We rely on our immune system to defend against infectious diseases. If the immune system is compromised, all sorts of germs – viruses, bacteria, fungi, parasites, etc, may invade our bodies without too much resistance. We call this condition immunodeficiency.
This happens when the major components of the immune system, the white blood cells, have defects either in quantity and / or quality. Secondary or acquired immunodeficiencies are relatively common, as they can be induced by environmental factors such as drugs (particularly those used in treating cancers and after organ transplantation, and corticosteroids), HIV virus, malnutrition, etc. Primary immunodeficiency diseases (PIDD), on the other side, are a rare entity. The defects are hereditary or genetic. So far more than 185 different PIDD have been identified, and the list is still growing.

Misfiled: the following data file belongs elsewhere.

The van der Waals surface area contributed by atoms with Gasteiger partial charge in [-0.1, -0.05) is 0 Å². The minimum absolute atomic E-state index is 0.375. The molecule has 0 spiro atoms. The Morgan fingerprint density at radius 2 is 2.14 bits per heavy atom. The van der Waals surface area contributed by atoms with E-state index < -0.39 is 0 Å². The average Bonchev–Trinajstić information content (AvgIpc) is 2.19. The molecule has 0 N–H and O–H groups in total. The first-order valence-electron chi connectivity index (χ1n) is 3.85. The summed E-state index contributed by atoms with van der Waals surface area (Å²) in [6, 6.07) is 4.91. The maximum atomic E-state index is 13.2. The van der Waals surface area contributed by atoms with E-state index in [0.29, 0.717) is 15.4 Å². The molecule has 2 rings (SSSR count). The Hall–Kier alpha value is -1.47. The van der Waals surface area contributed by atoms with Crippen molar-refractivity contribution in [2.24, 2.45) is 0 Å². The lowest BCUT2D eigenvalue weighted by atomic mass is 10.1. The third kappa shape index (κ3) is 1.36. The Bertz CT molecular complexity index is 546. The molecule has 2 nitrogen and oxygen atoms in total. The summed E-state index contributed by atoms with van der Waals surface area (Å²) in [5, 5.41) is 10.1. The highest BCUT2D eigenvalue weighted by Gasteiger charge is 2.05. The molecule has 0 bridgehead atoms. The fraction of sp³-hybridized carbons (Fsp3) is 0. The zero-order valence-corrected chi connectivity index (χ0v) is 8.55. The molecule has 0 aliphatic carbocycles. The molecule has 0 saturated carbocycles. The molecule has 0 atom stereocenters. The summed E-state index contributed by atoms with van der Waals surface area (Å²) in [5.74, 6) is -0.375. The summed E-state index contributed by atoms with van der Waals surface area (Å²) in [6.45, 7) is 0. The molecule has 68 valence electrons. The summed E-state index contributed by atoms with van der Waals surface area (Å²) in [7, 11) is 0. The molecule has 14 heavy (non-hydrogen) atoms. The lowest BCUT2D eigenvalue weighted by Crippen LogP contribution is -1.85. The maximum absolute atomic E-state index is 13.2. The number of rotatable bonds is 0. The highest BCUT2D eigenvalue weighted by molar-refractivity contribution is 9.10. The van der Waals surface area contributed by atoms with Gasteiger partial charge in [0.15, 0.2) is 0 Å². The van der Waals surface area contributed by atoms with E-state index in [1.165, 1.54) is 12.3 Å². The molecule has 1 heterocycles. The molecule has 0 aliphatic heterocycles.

Immunodeficiency may be suspected if you have recurrent or frequent infections (pneumonia, bronchitis, sinusitis, ear infections, skin abscesses, etc), the infections are hard to control requiring multiple courses or intravenous antibiotics, or the causative organisms are uncommon. Some other signs may also occur with PIDD such as poor growth or loss of weight, swollen lymph nodes or an enlarged spleen, autoimmune diseases (anemia, decreased platelet count, etc).
If your immunologist has a high suspicion for immunodeficiency, he / she will likely order blood work to evaluate immune cell numbers and functions.
For more information, go to http://primaryimmune.org/